The final act may be to offer a “low-ball” settlement for the amount owed, basing such settlement on claiming that the homeowner was partially responsible for the cause of the fire (such as if the house had defective wiring), when, in fact, there is no such exclusion in the policy (unless the homeowner intentionally causes the fire).
By seeking to wear down policyholders and to prey upon them when they most need the insurance proceeds, the insurers are engaged in insurance bad faith. They know that (i) most people will ultimately accept the settlement offered, and (ii) the few that question their behavior may be settled prior to litigation. So, insurance companies will in the long run benefit by treating their insureds poorly in cases in which substantial proceeds are involved.
Insurance bad faith will be highly dependent upon the facts of a particular situation. At a high level, insurance companies are required to give their insured at least equal consideration as they give their own interests when reviewing any ambiguous terms of a policy. Typically, they do not do so.
At Mickelsen Dalton, we represent the victims of bad faiths on contingency, meaning we never charge a fee unless we are successful in obtaining compensation. Further, if a case proceeds to trial, we advance all litigation expenses while a matter is ongoing, and these costs are typically fully covered by a settlement, insurance proceeds, or a jury award.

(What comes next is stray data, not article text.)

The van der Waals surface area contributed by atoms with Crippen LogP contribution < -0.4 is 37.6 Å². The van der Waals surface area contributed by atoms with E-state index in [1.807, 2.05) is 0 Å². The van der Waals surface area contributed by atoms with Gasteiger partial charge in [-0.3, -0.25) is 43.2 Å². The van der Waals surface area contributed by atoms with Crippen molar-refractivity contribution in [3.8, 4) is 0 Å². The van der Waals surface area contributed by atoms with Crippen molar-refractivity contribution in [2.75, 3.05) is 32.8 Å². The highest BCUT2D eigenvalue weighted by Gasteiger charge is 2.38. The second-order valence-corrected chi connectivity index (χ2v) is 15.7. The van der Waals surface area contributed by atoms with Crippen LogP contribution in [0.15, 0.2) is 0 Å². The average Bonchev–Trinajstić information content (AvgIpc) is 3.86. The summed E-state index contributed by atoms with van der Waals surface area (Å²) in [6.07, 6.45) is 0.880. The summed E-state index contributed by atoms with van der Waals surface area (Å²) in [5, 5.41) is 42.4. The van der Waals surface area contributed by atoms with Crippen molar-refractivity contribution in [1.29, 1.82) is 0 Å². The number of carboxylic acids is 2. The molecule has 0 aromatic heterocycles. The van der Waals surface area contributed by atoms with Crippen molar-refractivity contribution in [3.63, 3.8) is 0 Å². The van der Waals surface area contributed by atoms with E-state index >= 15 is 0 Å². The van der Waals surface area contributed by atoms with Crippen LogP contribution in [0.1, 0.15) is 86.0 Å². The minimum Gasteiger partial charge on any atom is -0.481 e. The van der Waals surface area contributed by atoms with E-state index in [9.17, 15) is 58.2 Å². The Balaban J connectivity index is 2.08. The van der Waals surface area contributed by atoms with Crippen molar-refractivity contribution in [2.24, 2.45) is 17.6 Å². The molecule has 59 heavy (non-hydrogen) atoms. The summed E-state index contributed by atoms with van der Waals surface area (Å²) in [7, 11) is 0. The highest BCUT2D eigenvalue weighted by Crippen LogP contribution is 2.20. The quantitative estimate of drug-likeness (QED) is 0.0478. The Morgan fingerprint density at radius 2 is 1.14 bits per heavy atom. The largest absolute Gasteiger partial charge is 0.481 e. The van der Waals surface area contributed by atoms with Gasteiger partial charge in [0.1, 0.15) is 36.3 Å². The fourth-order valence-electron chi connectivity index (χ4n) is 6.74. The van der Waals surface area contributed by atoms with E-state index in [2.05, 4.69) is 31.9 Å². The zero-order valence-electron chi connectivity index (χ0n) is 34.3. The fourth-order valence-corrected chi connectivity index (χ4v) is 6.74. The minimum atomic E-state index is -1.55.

When an insurance company refuses to pay on a valid policy, this can be financially devastating to an individual and their family, as the denial of benefits can put a person’s (or business’) livelihood in jeopardy.
Refusal to pay can be especially devastating in the case of a life insurance policy, which may be critical to the financial wellbeing of a decedent’s survivors. When a policyholder pays monthly premiums, he or she reasonably believes that a company will pay the death benefit to beneficiaries. However, many insurance examiners interpret policies incompletely or unfairly to justify denying insurance benefits. When this occurs, it is often necessary to file a lawsuit for insurance breach of contract and bad faith. Such cases often require expert witnesses (such as independent underwriters) to explain to a judge or jury what a company did wrong in failing to pay.
When a policyholder is wrongfully denied insurance benefits, they may have two claims against an insurance company – one for the wrongly denied benefits (which is based in contract and insurance principles), and the other based upon the egregious and wrongful behavior of the insurance company.